How To Deal With Disallusionment by Kristie Santana - Chuck Garcia

How To Deal With Disallusionment by Kristie Santana

disappointed person

Many of us have had a personal experience with disillusionment. Even small things can leave us wondering, “Was it worth it?” like being disappointed by a meal at an expensive restaurant, or being underwhelmed by a “dream vacation” at a tourist trap.

But the most challenging run-ins with disillusionment are often connected to areas we’ve poured our blood, sweat, and tears into: our career path and life goals.

We created a vision of our life framed by the idea that if we worked hard, and achieved a certain level of success, we would sit up on our mountaintop of accomplishment and breathe an instant sigh of contentment. Reality can deliver a much less satisfying experience of sitting on that mountaintop of accomplishment.

The dictionary defines disillusionment as “a feeling of disappointment resulting from the discovery that something is not as good as one believed it to be.” Another definition is, “to be freed from illusion.”

And it is this second definition that I’d like to explore.

When we imagine a future for ourselves, or work toward a vision, we are doing just that, working tirelessly toward an idea we, ourselves, created in our mind. We think we know what we will want ten years from now, without actually being the person who will exist ten years from now.

This sets us up for the moment when we get all the way to the top of the mountain, look around, and think, “Wait a second. I thought my view would look like the one from that mountain over there.” But we are still just imagining that “better view.” It is an illusion just like the one that got us climbing at the start.

“Wait a second! Without a vision, how the heck am I supposed to motivate myself to do anything?”

I could hear you thinking that all the way here at my keyboard. Don’t worry. I’m not advocating for doing away with vision, passion and drive. Instead, I’m advocating for removing the attachment to illusion.

Illusion is most likely going to plant seeds of rude disillusionment when our vision is painted in hyper-specific terms dependent on a means-to-an-end operating model.

Such as, “When I make this specific amount of money, I will have the freedom to do this specific thing. And then I’ll be happy.”

Or, “When I receive recognition on this level, I will be loved by this type of person. And then I’ll feel special and worthwhile.”

What I would like you to notice about these scenarios is that we have convinced ourselves that the hyper-specific career or life circumstances are the mountain we must climb in order to achieve our desired view of joy and contentment.

Now invert this analogy. The mountain we must climb is the mountain of joy and contentment itself. The terrain can be rocky, we will be challenged, but the whole trail is on Mount Joy and Contentment. You might turn one direction or another, but either way, you are still on the thing you are working towards no matter what.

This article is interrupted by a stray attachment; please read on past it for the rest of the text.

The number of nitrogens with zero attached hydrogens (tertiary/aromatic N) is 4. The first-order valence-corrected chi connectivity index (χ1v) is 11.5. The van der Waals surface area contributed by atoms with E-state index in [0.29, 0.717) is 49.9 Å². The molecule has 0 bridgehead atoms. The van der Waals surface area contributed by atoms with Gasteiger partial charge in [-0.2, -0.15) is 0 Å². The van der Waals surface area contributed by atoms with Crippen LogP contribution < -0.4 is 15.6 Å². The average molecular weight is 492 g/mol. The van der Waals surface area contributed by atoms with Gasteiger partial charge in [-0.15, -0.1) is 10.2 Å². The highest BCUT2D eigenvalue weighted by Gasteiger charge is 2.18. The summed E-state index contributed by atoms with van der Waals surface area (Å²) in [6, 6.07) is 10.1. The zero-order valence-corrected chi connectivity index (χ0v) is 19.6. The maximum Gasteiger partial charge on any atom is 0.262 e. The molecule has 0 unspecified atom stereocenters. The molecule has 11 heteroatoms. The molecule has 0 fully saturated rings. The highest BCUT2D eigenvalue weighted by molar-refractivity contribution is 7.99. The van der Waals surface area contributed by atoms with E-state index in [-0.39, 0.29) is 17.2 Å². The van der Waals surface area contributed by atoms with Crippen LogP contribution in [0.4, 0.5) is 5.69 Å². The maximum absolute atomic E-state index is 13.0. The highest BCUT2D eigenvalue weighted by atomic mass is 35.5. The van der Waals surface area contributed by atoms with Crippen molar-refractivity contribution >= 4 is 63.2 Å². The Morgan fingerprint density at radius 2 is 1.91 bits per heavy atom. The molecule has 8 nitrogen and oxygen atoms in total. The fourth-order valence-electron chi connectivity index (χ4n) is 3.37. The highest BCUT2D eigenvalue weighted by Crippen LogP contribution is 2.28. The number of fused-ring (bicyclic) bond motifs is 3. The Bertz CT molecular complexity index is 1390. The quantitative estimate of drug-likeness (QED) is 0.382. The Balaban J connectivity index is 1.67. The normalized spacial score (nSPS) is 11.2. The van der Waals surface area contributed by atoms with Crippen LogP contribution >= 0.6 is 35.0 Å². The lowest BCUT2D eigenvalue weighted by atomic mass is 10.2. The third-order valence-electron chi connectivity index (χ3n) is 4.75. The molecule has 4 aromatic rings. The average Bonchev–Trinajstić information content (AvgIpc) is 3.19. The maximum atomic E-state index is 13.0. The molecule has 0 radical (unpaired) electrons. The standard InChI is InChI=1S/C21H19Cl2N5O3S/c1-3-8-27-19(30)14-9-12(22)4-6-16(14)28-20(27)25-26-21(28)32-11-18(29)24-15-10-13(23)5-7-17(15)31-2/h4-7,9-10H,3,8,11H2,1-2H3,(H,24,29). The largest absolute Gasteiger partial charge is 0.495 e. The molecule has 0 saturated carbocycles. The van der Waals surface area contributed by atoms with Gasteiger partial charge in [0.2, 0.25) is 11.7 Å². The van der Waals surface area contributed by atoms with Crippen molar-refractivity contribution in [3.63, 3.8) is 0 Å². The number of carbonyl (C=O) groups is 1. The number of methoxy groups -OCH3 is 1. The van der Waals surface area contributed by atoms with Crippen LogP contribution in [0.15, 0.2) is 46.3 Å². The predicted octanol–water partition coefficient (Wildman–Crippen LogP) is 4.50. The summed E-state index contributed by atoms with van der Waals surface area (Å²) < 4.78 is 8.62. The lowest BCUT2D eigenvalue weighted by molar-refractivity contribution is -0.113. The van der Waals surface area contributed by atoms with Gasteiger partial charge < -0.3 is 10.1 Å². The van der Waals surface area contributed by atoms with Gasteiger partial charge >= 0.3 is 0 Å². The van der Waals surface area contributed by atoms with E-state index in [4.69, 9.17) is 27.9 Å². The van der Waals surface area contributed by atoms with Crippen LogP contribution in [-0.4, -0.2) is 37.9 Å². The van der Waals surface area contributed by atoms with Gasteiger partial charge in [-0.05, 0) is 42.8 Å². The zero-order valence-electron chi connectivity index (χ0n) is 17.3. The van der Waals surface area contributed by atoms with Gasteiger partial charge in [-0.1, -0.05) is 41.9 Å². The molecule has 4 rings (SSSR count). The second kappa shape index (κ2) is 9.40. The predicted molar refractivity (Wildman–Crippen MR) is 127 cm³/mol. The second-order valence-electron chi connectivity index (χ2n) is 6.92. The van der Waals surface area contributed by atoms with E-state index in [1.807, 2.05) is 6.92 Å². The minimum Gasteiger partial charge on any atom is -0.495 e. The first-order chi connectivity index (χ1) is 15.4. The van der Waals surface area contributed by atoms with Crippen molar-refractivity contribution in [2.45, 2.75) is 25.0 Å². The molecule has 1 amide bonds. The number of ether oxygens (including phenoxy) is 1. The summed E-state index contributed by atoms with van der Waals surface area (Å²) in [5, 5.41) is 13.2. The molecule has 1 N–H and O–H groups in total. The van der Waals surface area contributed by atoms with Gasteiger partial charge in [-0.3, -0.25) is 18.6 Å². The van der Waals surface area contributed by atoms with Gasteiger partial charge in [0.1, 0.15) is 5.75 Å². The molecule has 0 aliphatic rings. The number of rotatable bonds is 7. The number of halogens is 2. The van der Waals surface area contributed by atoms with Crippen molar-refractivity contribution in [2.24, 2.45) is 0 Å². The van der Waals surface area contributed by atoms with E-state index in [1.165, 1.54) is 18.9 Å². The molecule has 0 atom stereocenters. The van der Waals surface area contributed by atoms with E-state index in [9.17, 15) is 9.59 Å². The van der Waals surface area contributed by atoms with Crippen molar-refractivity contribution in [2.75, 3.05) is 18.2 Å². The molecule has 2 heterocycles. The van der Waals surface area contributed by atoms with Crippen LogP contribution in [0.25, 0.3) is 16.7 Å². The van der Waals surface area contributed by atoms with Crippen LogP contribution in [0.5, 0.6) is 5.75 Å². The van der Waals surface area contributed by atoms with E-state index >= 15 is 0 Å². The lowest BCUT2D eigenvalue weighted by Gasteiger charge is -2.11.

And the view can be anything at the top! Can it be very close to the vision you set out with in the beginning? Totally! Can it be filled with specifics you had a gut feeling were right for you? Absolutely.

It can also be a view you could have never imagined in a million years, filled with circumstances that unfolded naturally from your journey up Mount J & C. The view can manifest in an infinite spectrum. And it is not an illusion.

So, if you’ve found yourself on top of a mountain that made big promises but didn’t deliver what you were hoping, go through these steps to prep for your expedition up Mount Joy and Contentment.

Go easy on yourself.

It can really sting to realise you’ve put a lot of effort into something you thought would be the catalyst for your happiness, only to be left unfulfilled. Your efforts have not been wasted. Every step has better prepared you for your Mount J & C expedition.

Embrace the unknown.

Freeing yourself from illusion means you have to be open to and accepting of reality. And you literally cannot “know” reality until you are experiencing it in the moment.

Pack your survival gear.

On this journey up Mount J & C, you’ll need hope, faith, compassion, discipline, integrity, humor, love, and joyful effort. Things like cynicism, blame, and guilt will likely weigh you down. Try shedding them along the way. And don’t worry if you don’t have all your survival gear at the start of your journey. You’re likely to come across the rest on your way up the mountain.

The Final Step.

Appreciate the view on the way.

The very nature of Mount J & C provides amazing views along the entire journey.

In fact, you might get to the top and discover it’s an expansive J & C Ridgeline.

Its ever changing topography and scenery can be explored indefinitely!

Kristie Santana is a certified life coach who has spent the last 15 years traveling the country advocating for the benefits of coaching. She is the founder of the National Coach Academy and a founding member of Life Coach Path, a New York based educational resource for aspiring coaches looking to get certified.

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